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The Issues Driving Healthcare in 2021 [PODCAST]

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The Hospital Finance Podcast

In this episode, we are joined by Paul Keckley, Managing Editor of The Keckley Report and widely-known healthcare researcher and industry expert, to discuss issues driving healthcare in 2021.   

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Highlights of this episode include:

  • What patients and providers can expect to see from COVID financial relief in 2021
  • What obstacles and implications are involved with ongoing vaccine distribution in 2021
  • How the incoming Biden administration is planning to manage the pandemic.
  • What top challenges face hospital boards in early 2021
  • How the hospital C-suite will be changed by the pandemic  

Mike Passanante: Hi, this is Mike Passanante and welcome back to the award-winning Hospital Finance Podcast®. Today, I’m joined by Paul Keckley, managing editor of The Keckley Report and a healthcare researcher and widely-known industry expert. Paul recently wrote about what he sees coming for healthcare in 2021. And we’re happy to have him back on this show to discuss his analysis. Paul, welcome back.

Paul: Thank you, Mike.

Mike: So lots to unpack with healthcare from this past year of 2020 and heading into 2021. And I think it just makes start– it makes sense to start talking about COVID in our discussion. So what do you see for COVID financial relief going forward for both patients and providers in 2021?

Paul: Well, in addition to the three trillion of relief funds that have come through the system in 2020, there’ll be another trillion that comes through with– targeted to unemployment benefits to small business and some individual relief for certain populations. But I mean, the way to think through this is the first six months of 2021 are we’re managing the last hopeful stage of the pandemic in the US. But its lingering impact will continue long after the first two quarters. The economy will close 2020 when we get those final numbers at about 3.7 to 4 percent below on a GDP basis. And our federal deficit will be sitting somewhere around 27 trillion and change. So, our net worth -as an enterprise if you will- will reflect an 18 trillion-dollar asset and a 27 trillion-dollar long-term deficit. So, we’ve got a– we’re upside down on the deficit side and that’ll become more important as we kind of come out of the pandemic in the last two quarters of next year and beyond. So, Mike, I think pandemic is still the story. But it’s pandemic and what’s next. And a lot of that will be defined by the policies of the Biden administration and much of that defined by the Constitution of Congress, especially the Senate because this was not the change election that the Democrats had expected. And it was more of a repudiation to some extent of kind of a far-left view of government. Voters like the idea of a divided government, especially the top half of the income ladder. And the market says we’re not so sure that Congress ever figures things out as easily as the private sector. So, there was a pretty significant rejection of some of the bigger government-run solutions. That’s not going away. But it’s been buffered by the election. So, the way to think through the next two years at least is incremental changes that will satisfy more kind of a center-left and a left side of the voting spectrum but not the major changes that were promised in the campaign.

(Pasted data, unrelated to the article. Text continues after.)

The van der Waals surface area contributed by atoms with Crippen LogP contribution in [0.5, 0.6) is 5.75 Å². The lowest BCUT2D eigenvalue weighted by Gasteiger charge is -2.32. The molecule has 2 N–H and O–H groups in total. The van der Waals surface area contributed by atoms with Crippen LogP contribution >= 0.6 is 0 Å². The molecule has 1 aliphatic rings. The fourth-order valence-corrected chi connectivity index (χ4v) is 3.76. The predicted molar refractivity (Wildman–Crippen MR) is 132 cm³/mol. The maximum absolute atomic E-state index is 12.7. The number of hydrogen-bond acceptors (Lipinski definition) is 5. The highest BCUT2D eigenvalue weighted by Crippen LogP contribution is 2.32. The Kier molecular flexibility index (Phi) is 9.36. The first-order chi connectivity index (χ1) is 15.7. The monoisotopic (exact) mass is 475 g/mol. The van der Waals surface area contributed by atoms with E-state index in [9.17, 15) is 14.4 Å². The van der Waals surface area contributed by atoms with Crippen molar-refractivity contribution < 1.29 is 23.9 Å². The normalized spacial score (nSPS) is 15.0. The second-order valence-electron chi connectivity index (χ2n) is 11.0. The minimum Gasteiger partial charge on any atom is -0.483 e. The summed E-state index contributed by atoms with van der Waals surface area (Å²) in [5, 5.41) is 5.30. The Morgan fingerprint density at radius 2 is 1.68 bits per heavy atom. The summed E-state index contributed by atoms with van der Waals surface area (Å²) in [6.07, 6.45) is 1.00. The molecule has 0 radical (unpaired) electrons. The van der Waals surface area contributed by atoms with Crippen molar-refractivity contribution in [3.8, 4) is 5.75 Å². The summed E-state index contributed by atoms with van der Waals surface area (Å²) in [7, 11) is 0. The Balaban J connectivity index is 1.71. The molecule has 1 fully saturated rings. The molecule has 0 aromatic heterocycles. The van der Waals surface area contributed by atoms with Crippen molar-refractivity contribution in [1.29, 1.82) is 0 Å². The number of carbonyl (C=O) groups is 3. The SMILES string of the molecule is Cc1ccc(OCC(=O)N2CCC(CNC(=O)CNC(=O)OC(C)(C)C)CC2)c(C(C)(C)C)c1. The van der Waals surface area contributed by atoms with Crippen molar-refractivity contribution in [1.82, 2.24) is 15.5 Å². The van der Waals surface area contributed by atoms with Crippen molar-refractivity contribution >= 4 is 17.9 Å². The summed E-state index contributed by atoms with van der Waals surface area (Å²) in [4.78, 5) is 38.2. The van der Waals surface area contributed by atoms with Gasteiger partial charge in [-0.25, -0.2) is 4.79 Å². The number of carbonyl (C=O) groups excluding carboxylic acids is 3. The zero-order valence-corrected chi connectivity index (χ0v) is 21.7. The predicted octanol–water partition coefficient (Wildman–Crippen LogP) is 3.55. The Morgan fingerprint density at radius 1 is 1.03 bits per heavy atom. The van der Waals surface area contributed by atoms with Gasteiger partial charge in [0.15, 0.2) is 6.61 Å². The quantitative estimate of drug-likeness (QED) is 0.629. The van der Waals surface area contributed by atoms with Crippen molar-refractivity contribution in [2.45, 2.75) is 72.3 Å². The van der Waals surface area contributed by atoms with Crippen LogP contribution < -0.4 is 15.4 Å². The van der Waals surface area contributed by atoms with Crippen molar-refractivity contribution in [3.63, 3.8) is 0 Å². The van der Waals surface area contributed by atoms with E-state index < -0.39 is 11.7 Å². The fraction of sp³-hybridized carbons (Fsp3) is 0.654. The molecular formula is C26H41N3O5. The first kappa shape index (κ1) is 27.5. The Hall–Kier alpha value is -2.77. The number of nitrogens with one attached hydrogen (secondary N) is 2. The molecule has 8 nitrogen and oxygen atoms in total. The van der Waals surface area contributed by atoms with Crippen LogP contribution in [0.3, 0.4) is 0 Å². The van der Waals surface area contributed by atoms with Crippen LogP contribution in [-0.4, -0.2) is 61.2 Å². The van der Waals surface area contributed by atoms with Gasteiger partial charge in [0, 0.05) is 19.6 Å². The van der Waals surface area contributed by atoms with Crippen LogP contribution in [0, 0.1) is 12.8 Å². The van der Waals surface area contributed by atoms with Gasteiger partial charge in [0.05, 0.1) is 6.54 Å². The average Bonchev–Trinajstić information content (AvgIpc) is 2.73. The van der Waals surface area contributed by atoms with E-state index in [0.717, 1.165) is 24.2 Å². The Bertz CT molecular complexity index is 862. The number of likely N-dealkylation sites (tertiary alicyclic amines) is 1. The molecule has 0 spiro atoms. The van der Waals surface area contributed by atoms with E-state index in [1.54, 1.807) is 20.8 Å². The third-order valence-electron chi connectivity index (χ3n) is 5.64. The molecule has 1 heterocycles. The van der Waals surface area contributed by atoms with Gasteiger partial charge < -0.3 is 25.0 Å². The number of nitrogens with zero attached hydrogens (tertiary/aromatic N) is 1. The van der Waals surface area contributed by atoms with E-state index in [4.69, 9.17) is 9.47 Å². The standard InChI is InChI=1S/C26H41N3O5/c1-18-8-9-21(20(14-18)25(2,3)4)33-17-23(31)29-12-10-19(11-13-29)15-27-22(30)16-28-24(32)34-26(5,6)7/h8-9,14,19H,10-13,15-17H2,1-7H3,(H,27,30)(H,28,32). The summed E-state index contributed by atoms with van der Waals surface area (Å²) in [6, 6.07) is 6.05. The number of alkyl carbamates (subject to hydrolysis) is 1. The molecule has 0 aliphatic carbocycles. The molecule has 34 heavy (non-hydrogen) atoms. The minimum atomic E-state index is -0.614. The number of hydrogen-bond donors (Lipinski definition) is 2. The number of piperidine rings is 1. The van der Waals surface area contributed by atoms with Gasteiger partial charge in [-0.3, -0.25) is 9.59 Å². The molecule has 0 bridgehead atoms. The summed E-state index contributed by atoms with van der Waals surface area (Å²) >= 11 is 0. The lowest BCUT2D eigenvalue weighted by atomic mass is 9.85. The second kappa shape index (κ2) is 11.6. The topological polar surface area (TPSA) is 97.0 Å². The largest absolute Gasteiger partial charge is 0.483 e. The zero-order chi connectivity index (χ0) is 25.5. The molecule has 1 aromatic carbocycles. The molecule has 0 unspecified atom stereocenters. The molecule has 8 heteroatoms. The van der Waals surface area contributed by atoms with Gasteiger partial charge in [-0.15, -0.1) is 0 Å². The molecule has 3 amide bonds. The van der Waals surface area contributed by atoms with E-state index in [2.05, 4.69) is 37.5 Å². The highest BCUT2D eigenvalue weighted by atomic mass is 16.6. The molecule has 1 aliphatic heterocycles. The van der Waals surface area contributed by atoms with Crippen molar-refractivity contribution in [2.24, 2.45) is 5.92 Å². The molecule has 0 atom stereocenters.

Mike: Great analysis, Paul. Let’s talk tactically about the next stages of COVID on the ground. How do you see vaccine distribution playing out? What are some of the obstacles and implications we’re going to face?

Paul: Well, we have eight vaccine manufacturers that have gone through or going through the finalization of emergency use authorization. We have three that will be in play in January. And that shifts the focus to the supply chain and logistics. So we’re discovering, for instance, that the private sector has to play a key role in distribution. But the distribution in rural areas is not as easy as distribution in urban markets. We’ve discovered that getting 70% of the population to be vaccinated, which is kind of the ideal number, might be difficult. The polls say that 4 out of 10 are suspicious and that was before– toward the end of 2020, we were finding out that certain populations with allergies or pre-existing conditions or certain chronic conditions might experience some complications and that could push further some hesitance on the part of the population. So I think the logistics of getting the vaccine in all of the places with the right storage capability, distribution capability, quality controls, the follow up required depending on which vaccine in 14 to 21 days of each, and then this kind of cloud of hesitance in certain populations is going to be a logistical challenge. That’s the reason I think the government will spend a lot of really creative energy to figure out how to reduce that anxiety. I don’t think that’s been addressed to date and there are discussions about do we need, for instance, to have celebrities be vaccinated on camera and run those as real time ads or do we want the presidents, the former living presidents, to be vaccinated as part of an ad campaign or so on. All of that speaks to this notion of 6 out of 10 seem willing to be vaccinated but 4 out of 10, for a variety of reasons, don’t. And every day, you hear more that there might be some complication. Then you’re having more and more people say maybe I’ll wait or maybe this isn’t what it’s cracked up to be.

Mike: Yeah, a lot to unpack there. Paul, you touched on the presidential transition a little bit earlier and I want to unpack that a little bit more now. So, let’s pivot to that. We’re here in December. This podcast will air in early January, so we’ll be coming close to the transition at that point. But at this point in time, what is the Trump administration busy with regarding health care?